Keith Ward in his great book Marketing Finance addressees success factors in managing at the marketing finance interface.
The Future Is What Matters
Ward starts by noting that historical analysis can’t change the past. Okay, that is pretty obvious. The implication is important, however. Historical analysis is mostly only useful if it “can be applied to make the future better” (Ward, 2004, page 293). This point seems often to be lost on many analysts. One can look at an analysis and admire it as a thing of beauty. Still one isn’t sure what happens next.
“Unfortunately many management accounting processes overemphasize the purely historical reconciliation aspect of reporting”Ward, 2004, page 293.
It isn’t enough to find out what happened. To be useful analysis should change something going forward. As such “Marketing finance must be totally involved in both planning and controlling marketing activities” (Ward, 2004, page 293). I fully agree.
Managing At The Marketing Finance Interface
Later Ward turns to his advice for moving towards more successful management at the marketing finance interface. He has ten critical success factors. Ten is a bit of a magic number. (I always worry someone got to nice bits of advice and padded it to ten). Still there is some great advice. I’ll just highlight three that especially resonated with my thoughts.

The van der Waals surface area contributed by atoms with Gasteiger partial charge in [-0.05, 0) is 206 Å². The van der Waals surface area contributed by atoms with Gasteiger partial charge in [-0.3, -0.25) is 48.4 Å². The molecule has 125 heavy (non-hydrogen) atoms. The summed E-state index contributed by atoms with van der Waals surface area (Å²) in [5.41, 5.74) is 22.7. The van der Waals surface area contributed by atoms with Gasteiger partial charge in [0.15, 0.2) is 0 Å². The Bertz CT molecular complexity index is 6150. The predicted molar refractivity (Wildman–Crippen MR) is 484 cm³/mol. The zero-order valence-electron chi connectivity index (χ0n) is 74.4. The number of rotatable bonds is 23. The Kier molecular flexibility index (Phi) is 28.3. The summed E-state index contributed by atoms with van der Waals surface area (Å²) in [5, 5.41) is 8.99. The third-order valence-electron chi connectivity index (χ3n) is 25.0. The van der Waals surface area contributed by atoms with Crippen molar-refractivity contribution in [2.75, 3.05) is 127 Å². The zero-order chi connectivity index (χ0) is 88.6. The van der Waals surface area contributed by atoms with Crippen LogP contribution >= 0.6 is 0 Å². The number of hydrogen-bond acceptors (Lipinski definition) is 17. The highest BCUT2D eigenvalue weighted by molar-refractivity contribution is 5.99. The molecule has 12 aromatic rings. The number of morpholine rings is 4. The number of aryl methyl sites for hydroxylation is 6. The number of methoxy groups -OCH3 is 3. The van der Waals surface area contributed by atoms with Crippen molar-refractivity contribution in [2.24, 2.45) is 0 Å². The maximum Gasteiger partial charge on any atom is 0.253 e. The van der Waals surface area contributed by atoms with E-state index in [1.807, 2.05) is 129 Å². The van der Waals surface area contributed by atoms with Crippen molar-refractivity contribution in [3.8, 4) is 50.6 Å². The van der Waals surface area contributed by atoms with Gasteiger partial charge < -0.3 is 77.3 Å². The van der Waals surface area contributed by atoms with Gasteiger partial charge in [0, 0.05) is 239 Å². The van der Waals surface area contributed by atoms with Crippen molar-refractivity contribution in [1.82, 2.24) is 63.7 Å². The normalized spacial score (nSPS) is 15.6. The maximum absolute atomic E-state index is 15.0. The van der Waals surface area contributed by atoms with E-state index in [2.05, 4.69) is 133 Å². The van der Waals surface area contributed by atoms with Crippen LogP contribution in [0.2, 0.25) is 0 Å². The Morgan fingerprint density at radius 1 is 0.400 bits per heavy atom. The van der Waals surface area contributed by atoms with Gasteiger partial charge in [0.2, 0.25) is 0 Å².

Critical Success Factor (2): “The marketing finance system must communicate the necessary information to the marketing managers making these key strategic decisions” (Ward, 2004, page 305). The implication is don’t let accountants decide the format. (To be clear I’m not blaming accountants. Marketers often ignore the accounting information. Rather than supplying the sort of feedback the accountant needs to improve it they pretend it isn’t happening. You can’t really complain that the output isn’t useful if you don’t give advice on how to improve it).
Critical Success Factor (4): “Focus on, and measure, the intangible marketing assets of the business” (Ward, 2004, page 306). The key point is that brands and other marketing assets are major assets. If you don’t know much about them you don’t know much about your business.
Critical Success Factor (6): “True financial control can only be exercised in advance of financial commitment” (Ward, 2004, page 206). When creating effective financial records one need to understand commitments as they are being made. A decision support system can’t simnple capture when the invoice comes through. Effective record keeping can do this — but it isn’t always easy.
Want To Know More?
My blog has a lot of work on marketing accountability and challenges with the managerial and financial accounting of Marketing. See here, here and here or just search the site. For more on how I think we could better record marketing see here.
Read: Keith Ward (2004) Marketing Finance: Turning Marketing Strategies Into Shareholder Value, Elsevier